# Solitaire card games/Pyramid

In this game, you move cards from the Pyramid (stock) to the foundation

## Rules

The object of the game is to remove pairs of cards that add up to the total of the highest card in the deck from a Pyramid arrangement of 28 cards.

Jacks value at 11, Queens 12, and Kings 13. So the highest value is 13. To set up the Pyramid, one card is dealt face up at the top of the playing area, then two cards beneath and partially covering it, then three beneath them, and so on completing with a row of seven cards for a total of 28 cards dealt. The remaining cards are placed to the side face down. This is the Stock.

To play, pairs of exposed cards can be removed to the Foundation if their values total 13. Thus, Kings can be removed immediately to the Foundation. Cards must not be covered. Thus when an Ace rests on a Queen, that Queen can not be removed.

You may draw cards from the stock one at a time and match it with any exposed card. If no match is made the drawn stock card is still discarded into the Foundation.

Once the stock is exhausted and/or no more pairs can be made, the game ends.

To score, count the number of remaining face up cards in the Pyramid. A perfect score is therefore zero, where all cards have been matched into the Foundation. For the game to be considered won, all cards (cards from the Pyramid and cards from the stock) must be moved to the foundation; the game cannot be won if at least two cards cannot be moved from the stock.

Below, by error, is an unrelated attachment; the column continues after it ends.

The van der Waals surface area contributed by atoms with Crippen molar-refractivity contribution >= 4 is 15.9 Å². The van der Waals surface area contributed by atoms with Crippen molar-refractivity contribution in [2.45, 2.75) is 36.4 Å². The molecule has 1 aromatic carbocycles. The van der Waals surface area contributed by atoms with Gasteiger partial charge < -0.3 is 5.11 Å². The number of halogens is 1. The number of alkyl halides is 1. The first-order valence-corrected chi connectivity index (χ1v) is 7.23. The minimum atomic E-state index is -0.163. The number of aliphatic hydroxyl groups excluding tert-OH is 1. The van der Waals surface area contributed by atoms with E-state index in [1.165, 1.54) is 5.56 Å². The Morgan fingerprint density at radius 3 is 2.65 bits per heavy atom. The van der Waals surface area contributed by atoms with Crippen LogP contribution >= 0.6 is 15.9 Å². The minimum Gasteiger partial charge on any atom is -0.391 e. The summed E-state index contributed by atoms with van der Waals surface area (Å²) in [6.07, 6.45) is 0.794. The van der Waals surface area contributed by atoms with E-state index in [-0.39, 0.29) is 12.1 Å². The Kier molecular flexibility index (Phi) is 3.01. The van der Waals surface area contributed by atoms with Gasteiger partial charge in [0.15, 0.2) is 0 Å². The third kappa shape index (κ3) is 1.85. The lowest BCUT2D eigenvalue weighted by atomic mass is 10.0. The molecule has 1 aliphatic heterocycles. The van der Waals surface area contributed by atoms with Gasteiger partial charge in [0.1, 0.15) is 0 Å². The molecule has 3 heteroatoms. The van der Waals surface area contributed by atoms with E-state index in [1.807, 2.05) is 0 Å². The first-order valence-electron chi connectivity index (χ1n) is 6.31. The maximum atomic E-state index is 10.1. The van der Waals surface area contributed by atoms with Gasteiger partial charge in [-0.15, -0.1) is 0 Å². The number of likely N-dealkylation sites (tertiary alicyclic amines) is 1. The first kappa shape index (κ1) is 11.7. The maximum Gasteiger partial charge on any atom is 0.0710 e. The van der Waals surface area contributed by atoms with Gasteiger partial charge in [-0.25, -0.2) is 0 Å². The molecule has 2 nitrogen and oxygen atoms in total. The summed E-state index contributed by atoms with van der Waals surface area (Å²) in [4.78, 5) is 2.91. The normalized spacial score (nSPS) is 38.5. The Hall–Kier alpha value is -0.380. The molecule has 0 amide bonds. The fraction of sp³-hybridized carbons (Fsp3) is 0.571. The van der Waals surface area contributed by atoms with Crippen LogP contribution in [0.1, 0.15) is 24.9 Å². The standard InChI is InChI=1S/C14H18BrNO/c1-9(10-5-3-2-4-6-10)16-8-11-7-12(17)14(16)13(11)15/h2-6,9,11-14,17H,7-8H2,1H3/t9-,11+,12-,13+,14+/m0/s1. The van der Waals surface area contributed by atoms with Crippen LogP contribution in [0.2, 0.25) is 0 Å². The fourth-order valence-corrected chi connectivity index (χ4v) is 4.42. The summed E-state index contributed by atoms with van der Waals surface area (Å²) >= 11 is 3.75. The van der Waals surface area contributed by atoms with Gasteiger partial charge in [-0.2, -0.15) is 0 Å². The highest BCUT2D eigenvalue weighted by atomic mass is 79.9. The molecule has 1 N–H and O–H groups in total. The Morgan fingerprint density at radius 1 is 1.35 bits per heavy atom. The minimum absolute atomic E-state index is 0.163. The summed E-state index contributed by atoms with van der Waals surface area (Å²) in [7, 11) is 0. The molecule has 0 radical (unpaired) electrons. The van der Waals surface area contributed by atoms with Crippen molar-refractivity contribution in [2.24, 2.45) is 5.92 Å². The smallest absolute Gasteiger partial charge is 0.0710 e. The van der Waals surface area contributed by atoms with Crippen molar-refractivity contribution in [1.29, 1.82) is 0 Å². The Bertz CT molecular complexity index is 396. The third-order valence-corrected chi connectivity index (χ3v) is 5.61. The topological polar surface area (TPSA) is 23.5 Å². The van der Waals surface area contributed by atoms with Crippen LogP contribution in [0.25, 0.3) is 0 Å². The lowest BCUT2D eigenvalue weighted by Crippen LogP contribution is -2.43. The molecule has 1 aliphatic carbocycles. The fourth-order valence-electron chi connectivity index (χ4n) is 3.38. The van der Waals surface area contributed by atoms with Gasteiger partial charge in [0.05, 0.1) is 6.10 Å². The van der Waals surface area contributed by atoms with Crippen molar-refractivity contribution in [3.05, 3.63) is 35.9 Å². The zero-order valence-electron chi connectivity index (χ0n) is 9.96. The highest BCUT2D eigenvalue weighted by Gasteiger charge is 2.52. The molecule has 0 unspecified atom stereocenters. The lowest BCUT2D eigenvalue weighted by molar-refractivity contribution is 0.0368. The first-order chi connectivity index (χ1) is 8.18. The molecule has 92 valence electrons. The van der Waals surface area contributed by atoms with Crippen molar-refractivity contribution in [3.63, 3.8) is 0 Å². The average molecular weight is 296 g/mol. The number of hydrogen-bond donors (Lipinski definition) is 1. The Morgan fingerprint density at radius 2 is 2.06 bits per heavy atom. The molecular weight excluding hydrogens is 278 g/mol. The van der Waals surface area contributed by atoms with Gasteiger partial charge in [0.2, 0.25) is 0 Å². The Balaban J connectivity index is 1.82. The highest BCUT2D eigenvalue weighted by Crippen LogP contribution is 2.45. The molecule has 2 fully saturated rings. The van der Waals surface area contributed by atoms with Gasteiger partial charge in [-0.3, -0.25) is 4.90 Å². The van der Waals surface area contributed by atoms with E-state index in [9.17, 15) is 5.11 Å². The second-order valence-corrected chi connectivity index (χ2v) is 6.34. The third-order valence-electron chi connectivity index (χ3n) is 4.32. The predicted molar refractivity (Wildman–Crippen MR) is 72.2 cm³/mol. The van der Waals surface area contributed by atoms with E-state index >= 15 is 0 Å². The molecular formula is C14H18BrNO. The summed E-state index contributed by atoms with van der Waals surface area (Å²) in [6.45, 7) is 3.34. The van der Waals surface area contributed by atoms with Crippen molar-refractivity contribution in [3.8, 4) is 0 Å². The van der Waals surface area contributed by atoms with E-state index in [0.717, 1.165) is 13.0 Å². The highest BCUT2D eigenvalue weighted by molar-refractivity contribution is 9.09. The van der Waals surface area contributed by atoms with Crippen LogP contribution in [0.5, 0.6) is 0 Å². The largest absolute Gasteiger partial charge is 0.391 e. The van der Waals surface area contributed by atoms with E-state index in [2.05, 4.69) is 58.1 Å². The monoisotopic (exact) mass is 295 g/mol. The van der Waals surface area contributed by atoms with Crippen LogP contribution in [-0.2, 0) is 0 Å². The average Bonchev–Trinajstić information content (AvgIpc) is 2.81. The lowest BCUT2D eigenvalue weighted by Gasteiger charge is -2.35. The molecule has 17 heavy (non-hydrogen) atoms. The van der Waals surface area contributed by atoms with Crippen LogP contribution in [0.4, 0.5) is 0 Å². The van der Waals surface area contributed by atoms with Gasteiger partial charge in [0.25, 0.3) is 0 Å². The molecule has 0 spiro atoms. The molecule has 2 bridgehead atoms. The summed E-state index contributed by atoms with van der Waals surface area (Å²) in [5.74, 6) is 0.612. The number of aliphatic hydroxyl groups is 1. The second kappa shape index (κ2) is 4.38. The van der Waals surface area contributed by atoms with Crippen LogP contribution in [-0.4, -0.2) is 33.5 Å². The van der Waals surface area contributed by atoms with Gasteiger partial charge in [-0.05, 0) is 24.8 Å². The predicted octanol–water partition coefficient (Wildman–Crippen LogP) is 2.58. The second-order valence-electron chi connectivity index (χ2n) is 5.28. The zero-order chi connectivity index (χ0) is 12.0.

## Variations

• Relaxed Pyramid Solitaire: to be considered won, all cards from the Pyramid must be moved to the foundation; the game can still be won with cards left in the stock.
• Redeals may be allowed.
• Three cards at a time from the stack, repeating until no matches can be made; placing all cards totalling 13 in a stack.
• Alternatively, seven cards are dealt below the Pyramid. These cards can match each other exposed cards in the Pyramid or from the stack.
• Another addition is playing Pyramid Solitaire with a cell, filled either from the tableau or from the waste upcard.
• Several variations allow a card on the Pyramid to be removed in combination with a card covered by the first, so long as neither card is covered by a card not in the combo. For example, in the case of an exposed ace resting on a queen, the queen can be removed with the ace if no other cards are covering them, but if (for example) a jack is also on the queen, the queen cannot be removed. Other versions require that both cards be fully exposed to begin with.